People say breakups are really hard. You cry a lot and question yourself whether it was the right choice, but in the end you will end up stronger than ever and inspired to conquer the world. It has been one year since my break-up with fast fashion, and I have never been happier.
It came naturally. I was never shopping like crazy because of my anxiety from shopping that I have explained in an older post. However, when I moved to England two years ago I went to Primark for the very first time. It was during our first Fashion Journalism task in Eldon Square where we had to find a piece of clothes and beauty product we liked. I saw all those pretty clothes and they were so cheap. I ended up buying black tie-waist wide-leg trousers in New Look. I fell in love with many other pieces but as I was funding my life in the UK I had to think carefully where I am going to spend my money. An average person in the UK spends £526.50 for clothes a year.
My first Halloween ever has arrived (November 2018) and I needed a new costume for the party. I was talking with my friend and she wanted a new one as well but she said she didn’t want to spend a lot of money but at the same time, she wanted to be unique. So we decided to make our own costumes and went to charity shops to get some pieces that we can remake. I got a midi baby blue polka dots skirt and went as a Snow princess.
Honestly, the charity shops in England are much better than those in Slovakia, where I am from. The number of shops, the variety of clothes or even shoes, the low prices and feeling that you’re helping someone else with your purchase is priceless.
Since Halloween I have been mostly shopping in charity shops, but the following summer in 2019 I went to the USA and it was difficult to not buy anything. Considering the fact I was working there in a camp, my clothes were destroyed very easily and I had no other option than buying something cheap in Walmart during a day off. I didn’t have time searching for a charity shop and then for another one in case I couldn’t find what I was looking for. Also, the outlets shopping centres are insane. You can buy your favourite brands for so cheap. I brought home Victoria Secret sets, Calvin Klein pants and a dress from an LA designer and I didn’t spend a fortune.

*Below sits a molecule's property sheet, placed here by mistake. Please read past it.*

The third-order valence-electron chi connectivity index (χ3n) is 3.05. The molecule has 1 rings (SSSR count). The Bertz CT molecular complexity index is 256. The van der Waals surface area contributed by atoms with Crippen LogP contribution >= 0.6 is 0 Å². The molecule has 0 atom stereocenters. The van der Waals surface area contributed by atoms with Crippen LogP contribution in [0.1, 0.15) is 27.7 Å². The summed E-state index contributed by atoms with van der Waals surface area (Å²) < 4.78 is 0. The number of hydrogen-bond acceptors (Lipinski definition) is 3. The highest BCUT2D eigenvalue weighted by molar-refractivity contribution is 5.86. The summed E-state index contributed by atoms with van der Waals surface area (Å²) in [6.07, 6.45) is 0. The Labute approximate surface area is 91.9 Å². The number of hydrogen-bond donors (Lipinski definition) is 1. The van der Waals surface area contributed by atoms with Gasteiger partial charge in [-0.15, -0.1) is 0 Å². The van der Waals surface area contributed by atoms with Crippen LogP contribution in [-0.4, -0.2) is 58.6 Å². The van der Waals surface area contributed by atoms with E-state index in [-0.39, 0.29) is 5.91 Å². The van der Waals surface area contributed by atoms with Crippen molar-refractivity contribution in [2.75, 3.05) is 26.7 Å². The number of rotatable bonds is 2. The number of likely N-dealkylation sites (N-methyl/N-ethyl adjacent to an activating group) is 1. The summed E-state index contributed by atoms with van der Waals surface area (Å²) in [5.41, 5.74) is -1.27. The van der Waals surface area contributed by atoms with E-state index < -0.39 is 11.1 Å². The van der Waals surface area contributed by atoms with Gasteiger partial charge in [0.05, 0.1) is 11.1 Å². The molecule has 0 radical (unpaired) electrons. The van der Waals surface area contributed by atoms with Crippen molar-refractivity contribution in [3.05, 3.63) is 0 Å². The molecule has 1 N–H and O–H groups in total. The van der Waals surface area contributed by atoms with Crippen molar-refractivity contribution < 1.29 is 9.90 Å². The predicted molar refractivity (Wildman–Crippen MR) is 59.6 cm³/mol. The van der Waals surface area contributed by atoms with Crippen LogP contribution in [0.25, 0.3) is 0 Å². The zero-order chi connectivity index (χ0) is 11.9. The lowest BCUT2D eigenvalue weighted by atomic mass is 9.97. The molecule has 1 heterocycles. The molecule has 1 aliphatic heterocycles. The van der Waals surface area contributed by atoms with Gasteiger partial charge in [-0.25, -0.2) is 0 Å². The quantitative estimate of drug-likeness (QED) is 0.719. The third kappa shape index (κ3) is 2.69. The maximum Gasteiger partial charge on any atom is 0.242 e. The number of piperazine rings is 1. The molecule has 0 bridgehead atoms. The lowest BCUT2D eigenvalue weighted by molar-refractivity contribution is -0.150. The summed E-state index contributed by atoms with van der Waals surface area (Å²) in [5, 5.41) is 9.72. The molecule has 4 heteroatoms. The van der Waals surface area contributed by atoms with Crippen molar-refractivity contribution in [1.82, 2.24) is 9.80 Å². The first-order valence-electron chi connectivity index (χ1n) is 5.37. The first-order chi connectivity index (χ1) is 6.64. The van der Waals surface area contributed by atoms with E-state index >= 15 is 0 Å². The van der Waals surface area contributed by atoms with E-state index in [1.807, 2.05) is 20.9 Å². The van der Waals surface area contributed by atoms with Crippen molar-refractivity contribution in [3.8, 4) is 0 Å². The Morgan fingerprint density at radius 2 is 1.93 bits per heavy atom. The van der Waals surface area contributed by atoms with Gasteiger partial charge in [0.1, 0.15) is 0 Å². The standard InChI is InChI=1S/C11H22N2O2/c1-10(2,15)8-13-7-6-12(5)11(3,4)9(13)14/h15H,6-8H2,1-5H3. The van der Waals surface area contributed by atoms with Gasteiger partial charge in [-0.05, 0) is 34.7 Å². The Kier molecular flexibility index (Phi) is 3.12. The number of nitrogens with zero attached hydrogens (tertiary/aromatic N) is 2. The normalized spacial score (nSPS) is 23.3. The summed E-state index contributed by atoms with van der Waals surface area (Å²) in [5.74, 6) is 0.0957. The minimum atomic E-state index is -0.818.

However, back in my mind I still saw the scenes from the movie The True Cost which shows unbelievably low wages of seamstresses and bad conditions they work in, and the terrible impact fast fashion has on the environment. Each minute in the UK, more than two tonnes of clothing is bought which produces nearly 50 tonnes of carbon emissions, the same as driving 162,000 miles in a car.
My last purchase from fast fashion was a pair of black fax leather slim trousers and a pencil mini-skirt from the same collection of H&M. Actually, I didn’t buy it myself, it was my mum who got it for me as a Christmas present last year. Since then, I’ve not bought a single thing from a fast-fashion brand.
I was repeatedly slowly falling in love with all the clothes I already had in my wardrobe. Studying Fashion Journalism gave me a chance to look at clothes every day, analyse styles of celebrities or fashion of different decades and gain inspiration for restyling clothes I already had.
Furthermore, I’ve rearranged my wardrobe so I got a better idea of what is already there. I also had a look at my mum’s closet and got few things from her, which are mostly from the 90s. I was lucky enough finding old coats of my passed grandmother, so I’ve just brought them to a laundry shop and they were like new ones.
There are so many benefits of breaking up with fast fashion. I saved a lot of money. I re-wear all the clothes I have. If I need anything, I first have a look into charity shops, if I cannot find what I need or I want something brand new I shop sustainable brands. Yes, they are more expensive like the clothes we can find in fast fashion retails, but when you think about the quality of material, impact on the environment and the fact that people behind the clothes are paid fairly it is a great investment not only for one year but maybe five or more. If you’re in this mindset, you don’t shop every week for trends, therefore you save money which you can then spend on some unique timeless sustainable pieces.
I’ve never been happier, shopping locally in small businesses, knowing that my purchase is making someone else happy as well and making their dream real, instead of supporting huge corporations that don’t care about not even their customers but also their core employees.